I derived the number by my own reasoning or it was a gift of God.
In short, you pulled it out of thin air. Not very impressive.
Do you think that having less than 1% knowledge allows you to be an expert? I can give you proof of the 1%.
Expertise in a subject is not defined by someone's made-up declaration about how much knowledge they have. It's defined by how good of a grounding they have in a subject, and thus how well they can deal with things that they've never encountered. For example, I consider myself an expert with computers not because of preexisting knowledge about computers, but because I understand the subject well enough to fit new information into the framework I've already acquired. More to the point, when I run into a problem that I don't know how to solve, I can generally work it out given enough time.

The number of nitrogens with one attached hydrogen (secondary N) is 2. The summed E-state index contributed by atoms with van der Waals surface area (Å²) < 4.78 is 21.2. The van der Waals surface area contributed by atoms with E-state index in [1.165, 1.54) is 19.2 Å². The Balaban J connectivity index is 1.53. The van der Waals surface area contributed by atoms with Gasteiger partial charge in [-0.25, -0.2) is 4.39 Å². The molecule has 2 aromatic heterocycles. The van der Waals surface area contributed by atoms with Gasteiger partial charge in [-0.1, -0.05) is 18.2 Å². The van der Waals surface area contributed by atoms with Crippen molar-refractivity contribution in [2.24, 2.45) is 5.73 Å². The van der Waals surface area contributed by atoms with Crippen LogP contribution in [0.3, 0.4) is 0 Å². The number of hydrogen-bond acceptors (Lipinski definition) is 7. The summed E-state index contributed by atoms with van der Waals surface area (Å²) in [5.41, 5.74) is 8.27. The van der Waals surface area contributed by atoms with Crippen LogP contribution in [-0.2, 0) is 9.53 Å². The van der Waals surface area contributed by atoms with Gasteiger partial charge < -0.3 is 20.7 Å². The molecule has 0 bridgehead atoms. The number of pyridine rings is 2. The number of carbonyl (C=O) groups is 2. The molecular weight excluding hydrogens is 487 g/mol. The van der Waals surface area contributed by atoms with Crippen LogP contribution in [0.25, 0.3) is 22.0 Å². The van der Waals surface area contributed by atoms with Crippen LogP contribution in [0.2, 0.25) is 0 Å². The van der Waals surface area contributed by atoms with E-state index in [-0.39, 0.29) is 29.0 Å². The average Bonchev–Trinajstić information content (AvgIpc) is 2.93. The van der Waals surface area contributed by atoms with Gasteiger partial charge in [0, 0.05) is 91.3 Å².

I see you are well learned. Reminds me of that bible verse of people ever learning but not able to come to the knowledge of the truth.
And the reason for that verse is because people who learn and try to understand things are far less willing to listen to religious leaders who claim to have special access to 'Truth', when in fact it's only belief compounded onto belief. By comparison, most learned people figure out eventually that they aren't aiming for answers, but more questions, because it's the questions that matter, not the answers (including your 'Truth').
It is also a biblical definition of Jesus and his Father.
People are ever fond of defining absolute 'Truths' that they don't actually know anything about. It gets rather tiresome.
Do you want to guess which has the higher value?
Value is nothing but a human conceit (and in most cases, value is figured based on barely-understood desires). Do atoms think having 79 protons
is more valuable than having 82
? So I don't care whether you think that the Bible is more valuable than math. Unless you can show that what you value has actual worth, then what's the point?